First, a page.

Main outcome measures Costs to the NHS and to participants. Comparison of costs with Roland-Morris disability score (number of activities impaired by pain), days in pain, and quality adjusted life years (QALYs). Comparison of NHS costs with QALY gain, using incremental cost effectiveness ratios and cost effectiveness acceptability curves.
Results Intervention costs ranged from £30 for exercise prescription to £596 for 24 lessons in Alexander technique plus exercise. Cost of health services ranged from £50 for 24 lessons in Alexander technique to £124 for exercise. Incremental cost effectiveness analysis of single therapies showed that exercise offered best value (£61 per point on disability score, £9 per additional pain-free day, £2847 per QALY gain). For two-stage therapy, six lessons in Alexander technique combined with exercise was the best value (additional £64 per point on disability score, £43 per additional pain-free day, £5332 per QALY gain).
Conclusions An exercise prescription and six lessons in Alexander technique alone were both more than 85% likely to be cost effective at values above £20 000 per QALY, but the Alexander technique performed better than exercise on the full range of outcomes. A combination of six lessons in Alexander technique lessons followed by exercise was the most effective and cost effective option.
doi:10.1136/bmj.a2656
PMCID: PMC3272680  PMID: 19074232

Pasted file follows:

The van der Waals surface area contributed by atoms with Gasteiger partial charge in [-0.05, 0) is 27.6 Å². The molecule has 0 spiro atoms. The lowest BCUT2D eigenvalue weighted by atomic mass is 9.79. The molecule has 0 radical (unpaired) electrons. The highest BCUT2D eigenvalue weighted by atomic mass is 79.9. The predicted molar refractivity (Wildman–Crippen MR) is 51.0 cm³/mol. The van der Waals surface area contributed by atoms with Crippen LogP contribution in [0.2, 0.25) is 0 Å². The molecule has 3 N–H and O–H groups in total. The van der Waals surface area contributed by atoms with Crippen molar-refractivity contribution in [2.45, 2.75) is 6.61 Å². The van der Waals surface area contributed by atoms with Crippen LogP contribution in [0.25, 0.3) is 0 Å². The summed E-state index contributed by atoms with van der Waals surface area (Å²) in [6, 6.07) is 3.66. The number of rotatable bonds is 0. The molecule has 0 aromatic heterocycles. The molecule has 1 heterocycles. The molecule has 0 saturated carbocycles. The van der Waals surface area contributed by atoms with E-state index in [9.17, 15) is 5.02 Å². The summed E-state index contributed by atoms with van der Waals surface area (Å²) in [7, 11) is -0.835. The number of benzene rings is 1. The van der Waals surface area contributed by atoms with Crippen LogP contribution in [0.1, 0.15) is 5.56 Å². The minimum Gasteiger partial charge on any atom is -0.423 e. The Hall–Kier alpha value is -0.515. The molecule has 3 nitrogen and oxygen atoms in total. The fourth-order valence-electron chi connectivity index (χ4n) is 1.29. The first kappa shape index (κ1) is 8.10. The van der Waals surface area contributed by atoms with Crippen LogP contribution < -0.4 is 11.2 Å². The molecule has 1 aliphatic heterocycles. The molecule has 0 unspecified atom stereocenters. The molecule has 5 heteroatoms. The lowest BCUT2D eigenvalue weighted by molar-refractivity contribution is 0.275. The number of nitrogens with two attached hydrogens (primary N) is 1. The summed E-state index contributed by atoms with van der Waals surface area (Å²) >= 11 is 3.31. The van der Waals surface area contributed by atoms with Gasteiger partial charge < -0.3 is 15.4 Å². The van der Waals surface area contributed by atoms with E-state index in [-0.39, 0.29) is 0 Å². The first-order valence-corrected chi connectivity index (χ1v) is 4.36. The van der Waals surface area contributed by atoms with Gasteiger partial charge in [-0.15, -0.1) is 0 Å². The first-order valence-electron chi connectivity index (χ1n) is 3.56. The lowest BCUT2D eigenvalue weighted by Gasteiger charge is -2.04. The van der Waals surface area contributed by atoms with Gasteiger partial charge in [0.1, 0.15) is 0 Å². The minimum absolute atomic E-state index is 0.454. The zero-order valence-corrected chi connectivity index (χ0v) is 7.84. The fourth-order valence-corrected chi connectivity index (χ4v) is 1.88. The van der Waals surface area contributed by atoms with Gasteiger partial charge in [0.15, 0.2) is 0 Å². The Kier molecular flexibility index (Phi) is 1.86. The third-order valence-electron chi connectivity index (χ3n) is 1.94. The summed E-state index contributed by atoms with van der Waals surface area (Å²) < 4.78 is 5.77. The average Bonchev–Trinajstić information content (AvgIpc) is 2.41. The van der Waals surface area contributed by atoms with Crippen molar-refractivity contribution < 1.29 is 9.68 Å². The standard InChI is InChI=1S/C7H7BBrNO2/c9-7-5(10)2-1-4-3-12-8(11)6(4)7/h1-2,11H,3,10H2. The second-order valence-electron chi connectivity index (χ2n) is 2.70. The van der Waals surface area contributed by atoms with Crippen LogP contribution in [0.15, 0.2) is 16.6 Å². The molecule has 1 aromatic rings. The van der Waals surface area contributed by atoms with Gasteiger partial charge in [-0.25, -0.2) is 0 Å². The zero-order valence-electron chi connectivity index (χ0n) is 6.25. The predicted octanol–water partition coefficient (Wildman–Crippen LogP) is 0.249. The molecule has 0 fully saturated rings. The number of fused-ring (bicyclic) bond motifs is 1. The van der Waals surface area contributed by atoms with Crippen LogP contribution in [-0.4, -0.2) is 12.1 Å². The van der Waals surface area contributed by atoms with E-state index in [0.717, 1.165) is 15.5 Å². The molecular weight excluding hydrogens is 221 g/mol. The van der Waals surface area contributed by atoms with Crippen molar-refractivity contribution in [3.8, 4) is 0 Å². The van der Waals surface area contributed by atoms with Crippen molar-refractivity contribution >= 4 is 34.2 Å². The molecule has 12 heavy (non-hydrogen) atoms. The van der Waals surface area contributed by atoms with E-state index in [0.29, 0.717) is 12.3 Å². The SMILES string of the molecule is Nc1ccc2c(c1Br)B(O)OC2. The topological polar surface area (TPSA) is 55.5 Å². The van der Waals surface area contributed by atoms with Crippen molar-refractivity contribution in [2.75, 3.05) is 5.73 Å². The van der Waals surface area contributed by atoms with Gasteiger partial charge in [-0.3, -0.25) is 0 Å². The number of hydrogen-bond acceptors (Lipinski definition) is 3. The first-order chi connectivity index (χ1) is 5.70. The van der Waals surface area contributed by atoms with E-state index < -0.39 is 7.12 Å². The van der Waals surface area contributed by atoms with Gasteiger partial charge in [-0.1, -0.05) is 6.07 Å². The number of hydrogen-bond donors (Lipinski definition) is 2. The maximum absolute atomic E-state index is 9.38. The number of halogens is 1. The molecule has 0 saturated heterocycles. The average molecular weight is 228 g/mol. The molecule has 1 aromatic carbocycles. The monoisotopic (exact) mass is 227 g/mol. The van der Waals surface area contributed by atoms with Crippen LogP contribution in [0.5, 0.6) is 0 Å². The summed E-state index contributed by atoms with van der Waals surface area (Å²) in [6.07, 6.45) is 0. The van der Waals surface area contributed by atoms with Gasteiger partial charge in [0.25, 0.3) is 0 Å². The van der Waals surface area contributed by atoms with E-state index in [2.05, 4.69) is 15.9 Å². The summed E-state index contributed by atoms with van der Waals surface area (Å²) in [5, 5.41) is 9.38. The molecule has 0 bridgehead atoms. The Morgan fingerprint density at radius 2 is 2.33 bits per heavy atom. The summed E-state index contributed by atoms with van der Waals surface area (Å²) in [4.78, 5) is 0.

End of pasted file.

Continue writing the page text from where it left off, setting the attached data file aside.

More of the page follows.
3.  Randomised controlled trial of Alexander technique lessons, exercise, and massage (ATEAM) for chronic and recurrent back pain 
Objective To determine the effectiveness of lessons in the Alexander technique, massage therapy, and advice from a doctor to take exercise (exercise prescription) along with nurse delivered behavioural counselling for patients with chronic or recurrent back pain.
Design Factorial randomised trial.
Setting 64 general practices in England.
Participants 579 patients with chronic or recurrent low back pain; 144 were randomised to normal care, 147 to massage, 144 to six Alexander technique lessons, and 144 to 24 Alexander technique lessons; half of each of these groups were randomised to exercise prescription.
Interventions Normal care (control), six sessions of massage, six or 24 lessons on the Alexander technique, and prescription for exercise from a doctor with nurse delivered behavioural counselling.
Main outcome measures Roland Morris disability score (number of activities impaired by pain) and number of days in pain.
Results Exercise and lessons in the Alexander technique, but not massage, remained effective at one year (compared with control Roland disability score 8.1: massage -0.58, 95% confidence interval -1.94 to 0.77, six lessons -1.40, -2.77 to -0.03, 24 lessons -3.4, -4.76 to -2.03, and exercise -1.29, -2.25 to -0.34). Exercise after six lessons achieved 72% of the effect of 24 lessons alone (Roland disability score -2.98 and -4.14, respectively). Number of days with back pain in the past four weeks was lower after lessons (compared with control median 21 days: 24 lessons -18, six lessons -10, massage -7) and quality of life improved significantly. No significant harms were reported.
Conclusions One to one lessons in the Alexander technique from registered teachers have long term benefits for patients with chronic back pain. Six lessons followed by exercise prescription were nearly as effective as 24 lessons.
Trial registration National Research Register N0028108728.
doi:10.1136/bmj.a884
PMCID: PMC3272681  PMID: 18713809

Results 1-3 (3)